“She won’t leave him. Robert has offered her —— Goodness me, Johnny, don’t hurry along like that! It’s nothing but ice here. If I were to get a tumble, I might be lamed for life.”
“Nonsense, Mrs. Coney! It would be only a Christmas gambol.”
“It’s all very well to laugh, Johnny. Christmas gambols mean fun to you young fellows with your supple limbs; but to us fifty-year-old people they may be something else. I wish I had tied some list round my boots.”
We left the ice in the Ravine, and she came up the zigzag path easily to the smooth road. I offered to take the umbrella.
“Thank you, Johnny; but I’d rather carry it myself. It’s my best silk one, and you might break it. I never dare trust my umbrellas to Tom: he drives them straight out against trees and posts, and snaps the sticks.”
She turned into Timberdale Court, and asked to see Mrs. Broom. Mrs. Broom appeared in the parlour with her sleeves turned up to the elbow, and her hands floury. She had been housekeeper during old Mr. Ashton’s time.
“Look here,” said Mrs. Coney, dropping her voice a little: “I’ve come to ask a word or two about that woman — from the shed, you know. Who is she? — and what is she?”
But the dropping of Mrs. Coney’s voice was as nothing to the dropping of the housekeeper’s face. The questions put her out uncommonly.
“I wish to my very heart, ma’am, that the woman — she’s but a poor young thing at best! — had chosen any part to fall ill in but this! It’s like a Fate.”
“Like a what?” cried Mrs. Coney.
“And so it is. A Fate for this house. ’Tis nothing less.”
“Why, what do you mean, Broom?”
Mother Broom bent her head forward, and said a word or two in Mrs. Coney’s ear. Louder, I suppose, than she thought for, if she had intended me not to hear.
“Raves about Captain Bird!” repeated Mrs. Coney.
“He is all her talk, ma’am-George Bird. And considering that George Bird, blackleg though he has turned out to be, married the young lady of this house, Miss Lucy Ashton, why, it goes against the grain for me to hear it.”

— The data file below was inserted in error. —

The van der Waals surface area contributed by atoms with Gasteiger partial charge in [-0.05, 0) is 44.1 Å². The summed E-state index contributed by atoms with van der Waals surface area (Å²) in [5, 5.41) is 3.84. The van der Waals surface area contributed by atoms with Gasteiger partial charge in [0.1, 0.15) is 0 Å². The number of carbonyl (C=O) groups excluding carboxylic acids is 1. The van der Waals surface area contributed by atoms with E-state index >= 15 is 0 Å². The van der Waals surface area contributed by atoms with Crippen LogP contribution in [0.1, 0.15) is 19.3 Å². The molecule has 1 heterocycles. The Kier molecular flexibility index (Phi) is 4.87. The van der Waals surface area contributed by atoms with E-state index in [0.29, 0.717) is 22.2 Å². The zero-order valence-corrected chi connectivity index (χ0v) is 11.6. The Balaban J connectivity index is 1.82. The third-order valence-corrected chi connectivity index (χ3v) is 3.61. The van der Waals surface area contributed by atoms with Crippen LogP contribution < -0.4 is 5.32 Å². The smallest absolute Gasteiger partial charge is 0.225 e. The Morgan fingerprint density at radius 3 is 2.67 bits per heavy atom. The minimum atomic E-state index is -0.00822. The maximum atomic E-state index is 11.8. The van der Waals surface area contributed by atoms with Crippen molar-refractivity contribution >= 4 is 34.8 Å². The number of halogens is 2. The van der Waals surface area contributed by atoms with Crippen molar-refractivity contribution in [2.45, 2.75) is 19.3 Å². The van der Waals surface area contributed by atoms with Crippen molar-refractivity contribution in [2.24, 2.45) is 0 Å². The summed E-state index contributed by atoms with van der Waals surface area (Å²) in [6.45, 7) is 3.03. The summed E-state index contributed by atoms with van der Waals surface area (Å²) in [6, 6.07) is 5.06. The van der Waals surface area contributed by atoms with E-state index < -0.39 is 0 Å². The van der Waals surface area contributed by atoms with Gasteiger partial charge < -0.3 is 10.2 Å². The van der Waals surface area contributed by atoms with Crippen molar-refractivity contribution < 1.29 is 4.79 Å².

Mrs. Coney sat down in a sort of bewilderment, and gave me the silk umbrella. Folding her hands, she stared at Mother Broom.
“It seems as though we were always hearing fresh news about that man, Broom; each time it is something worse than the last. If he took all the young women within his reach, and — and — cut their heads off, it would be only like him.”
“‘George!’ she moans out in her sleep. That is, in her dreaming, or her fever, or whatever it is. ‘George, you ought not to have left me; you should have taken care of me.’ And then, ma’am, she’ll be quiet a bit, save for turning her head about; and begin again, ‘Where’s my baby? where’s my baby?’ Goodness knows ‘twould be sad enough to hear her if it was anybody’s name but Bird’s.”
“There might be worse names than his, in the matter of giving us pain,” spoke Mrs. Coney. “As to poor Lucy — it is only another cross in her sad life.”
“I’ve not told this to anybody,” went on Mother Broom. “Jael Batty’s three parts deaf, as the parish knows, and may not have caught Bird’s name. It will vex my master frightfully for Miss Lucy’s sake. The baby is to be buried today. Mr. Charles has stayed to do it.”
“Oh, indeed!” snapped Mrs. Coney, and got up, for the baby appeared to be a sore subject with her. “I suppose the girl was coming across the country in search of Bird?”
Broom tossed her head. “Whether she was or not, it’s an odd thing that this house should be the one to have to succour her.”
“I am going,” said Mrs. Coney, “and I half wish I had never come in. Broom, I am sorry to have hindered you. You are busy.”